Children would consider eating insects as part of their school dinners, a study has found.
Academics examined young people’s attitudes to eating creepy crawlies – known as entomophagy – and sustainability.
They carried out tasting sessions with nearly 200 primary and secondary schoolchildren in Wales using products made from insect and plant protein mince.
At three schools students tasted VEXo Bolognese and burgers, which are made by Welsh company Bug Farm Foods.
The researchers said the children liked the meals and were open to the idea of eating it on a regular basis.
When the Bolognese was placed temporarily on the school menu, 60% of children eating hot meals chose the VEXo option – favouring it over other traditional meals.
Study lead Dr Verity Jones, from UWE Bristol, said: “This is the first time that a study like this has focused on young people and the first time that practical tastings with edible insects have been conducted.
“In what might be a surprise to many parents, the reception from children was overwhelmingly positive.”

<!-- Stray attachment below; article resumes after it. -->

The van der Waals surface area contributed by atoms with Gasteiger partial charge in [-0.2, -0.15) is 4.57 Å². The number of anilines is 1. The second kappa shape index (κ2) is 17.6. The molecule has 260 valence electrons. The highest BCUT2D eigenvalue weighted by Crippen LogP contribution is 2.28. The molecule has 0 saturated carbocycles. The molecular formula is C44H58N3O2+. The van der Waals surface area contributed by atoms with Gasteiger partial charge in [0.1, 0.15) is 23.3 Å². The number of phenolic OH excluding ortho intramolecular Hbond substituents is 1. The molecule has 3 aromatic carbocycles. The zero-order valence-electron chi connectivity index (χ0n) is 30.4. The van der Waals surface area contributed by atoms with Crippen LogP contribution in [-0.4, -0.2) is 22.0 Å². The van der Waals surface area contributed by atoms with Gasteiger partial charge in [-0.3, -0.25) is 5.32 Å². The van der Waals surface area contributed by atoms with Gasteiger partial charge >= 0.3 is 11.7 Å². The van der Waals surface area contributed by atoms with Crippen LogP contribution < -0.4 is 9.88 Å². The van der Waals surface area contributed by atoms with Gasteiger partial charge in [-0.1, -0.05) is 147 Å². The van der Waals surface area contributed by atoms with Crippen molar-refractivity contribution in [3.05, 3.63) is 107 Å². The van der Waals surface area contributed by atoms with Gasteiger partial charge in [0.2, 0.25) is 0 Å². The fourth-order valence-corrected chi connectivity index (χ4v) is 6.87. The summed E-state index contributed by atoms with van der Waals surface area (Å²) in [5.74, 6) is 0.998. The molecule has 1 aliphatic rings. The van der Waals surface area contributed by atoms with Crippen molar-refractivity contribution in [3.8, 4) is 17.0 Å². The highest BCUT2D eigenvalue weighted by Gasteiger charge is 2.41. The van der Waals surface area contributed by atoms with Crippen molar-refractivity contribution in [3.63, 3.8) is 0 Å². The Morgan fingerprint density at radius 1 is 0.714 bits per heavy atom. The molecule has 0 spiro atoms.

The study found the presentation of the insect-based foods was critical in garnering a positive response.
The insect protein was presented as familiar food types, such as Bolognese and burgers, which made children more open to trying it.
Dr Jones said: “There is increasing pressure to feed the world’s growing populations a diet which is both healthy and sustainable for the planet.
“Introducing insects into our diets could be part of the solution but, to do that, we have to ensure that the younger generations are on board.
“The results of this study show that young people are open to the idea of eating insects and therefore potentially other novel, sustainable foods.
“Like many adults, they too want to make informed food choices that are good for their health and the environment.”
There are plans to roll out VEXo menu options across schools in Wales.
Pembrokeshire County Council will be offering VEXo Bolognese on school lunch menus for the Royal Entomological Society’s National Insect Week in June, with plans for the dish to be added to the regular menu later in the year.
The study, Edible insects: Applying Bakhtin’s carnivalesque to understand how education practices can help transform young people’s eating habits, is published in the Children’s Geographies Journal.